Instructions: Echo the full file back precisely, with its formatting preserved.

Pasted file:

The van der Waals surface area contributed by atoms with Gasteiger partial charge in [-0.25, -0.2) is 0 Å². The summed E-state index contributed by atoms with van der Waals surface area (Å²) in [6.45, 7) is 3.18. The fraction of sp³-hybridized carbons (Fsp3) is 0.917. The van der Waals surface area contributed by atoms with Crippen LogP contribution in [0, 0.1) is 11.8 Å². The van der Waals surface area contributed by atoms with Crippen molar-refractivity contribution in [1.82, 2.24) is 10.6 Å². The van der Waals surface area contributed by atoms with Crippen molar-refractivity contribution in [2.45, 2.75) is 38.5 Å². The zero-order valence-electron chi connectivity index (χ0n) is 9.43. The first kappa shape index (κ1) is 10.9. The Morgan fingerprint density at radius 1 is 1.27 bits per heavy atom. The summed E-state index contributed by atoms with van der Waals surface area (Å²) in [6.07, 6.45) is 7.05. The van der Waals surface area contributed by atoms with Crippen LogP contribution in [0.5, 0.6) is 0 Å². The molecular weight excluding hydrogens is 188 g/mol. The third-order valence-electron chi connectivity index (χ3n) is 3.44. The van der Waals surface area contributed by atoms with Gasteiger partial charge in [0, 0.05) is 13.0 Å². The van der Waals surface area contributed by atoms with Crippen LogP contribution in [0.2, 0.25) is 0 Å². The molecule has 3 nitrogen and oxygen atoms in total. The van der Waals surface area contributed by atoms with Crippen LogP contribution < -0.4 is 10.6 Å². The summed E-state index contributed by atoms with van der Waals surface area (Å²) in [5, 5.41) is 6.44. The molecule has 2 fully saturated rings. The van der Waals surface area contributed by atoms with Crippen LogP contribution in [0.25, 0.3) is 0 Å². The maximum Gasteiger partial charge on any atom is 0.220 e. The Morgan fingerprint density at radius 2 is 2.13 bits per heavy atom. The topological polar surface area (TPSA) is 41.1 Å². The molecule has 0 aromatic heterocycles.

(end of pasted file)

The van der Waals surface area contributed by atoms with Gasteiger partial charge in [-0.25, -0.2) is 0 Å². The summed E-state index contributed by atoms with van der Waals surface area (Å²) in [6.45, 7) is 3.18. The fraction of sp³-hybridized carbons (Fsp3) is 0.917. The van der Waals surface area contributed by atoms with Crippen LogP contribution in [0, 0.1) is 11.8 Å². The van der Waals surface area contributed by atoms with Crippen molar-refractivity contribution in [1.82, 2.24) is 10.6 Å². The van der Waals surface area contributed by atoms with Crippen molar-refractivity contribution in [2.45, 2.75) is 38.5 Å². The zero-order valence-electron chi connectivity index (χ0n) is 9.43. The first kappa shape index (κ1) is 10.9. The Morgan fingerprint density at radius 1 is 1.27 bits per heavy atom. The summed E-state index contributed by atoms with van der Waals surface area (Å²) in [6.07, 6.45) is 7.05. The van der Waals surface area contributed by atoms with Crippen LogP contribution in [0.5, 0.6) is 0 Å². The molecular weight excluding hydrogens is 188 g/mol. The third-order valence-electron chi connectivity index (χ3n) is 3.44. The van der Waals surface area contributed by atoms with Gasteiger partial charge in [0, 0.05) is 13.0 Å². The van der Waals surface area contributed by atoms with Crippen LogP contribution in [0.2, 0.25) is 0 Å². The molecule has 3 nitrogen and oxygen atoms in total. The van der Waals surface area contributed by atoms with Crippen LogP contribution < -0.4 is 10.6 Å². The summed E-state index contributed by atoms with van der Waals surface area (Å²) in [5, 5.41) is 6.44. The molecule has 2 fully saturated rings. The van der Waals surface area contributed by atoms with Crippen LogP contribution in [0.25, 0.3) is 0 Å². The maximum Gasteiger partial charge on any atom is 0.220 e. The Morgan fingerprint density at radius 2 is 2.13 bits per heavy atom. The topological polar surface area (TPSA) is 41.1 Å². The molecule has 0 aromatic heterocycles.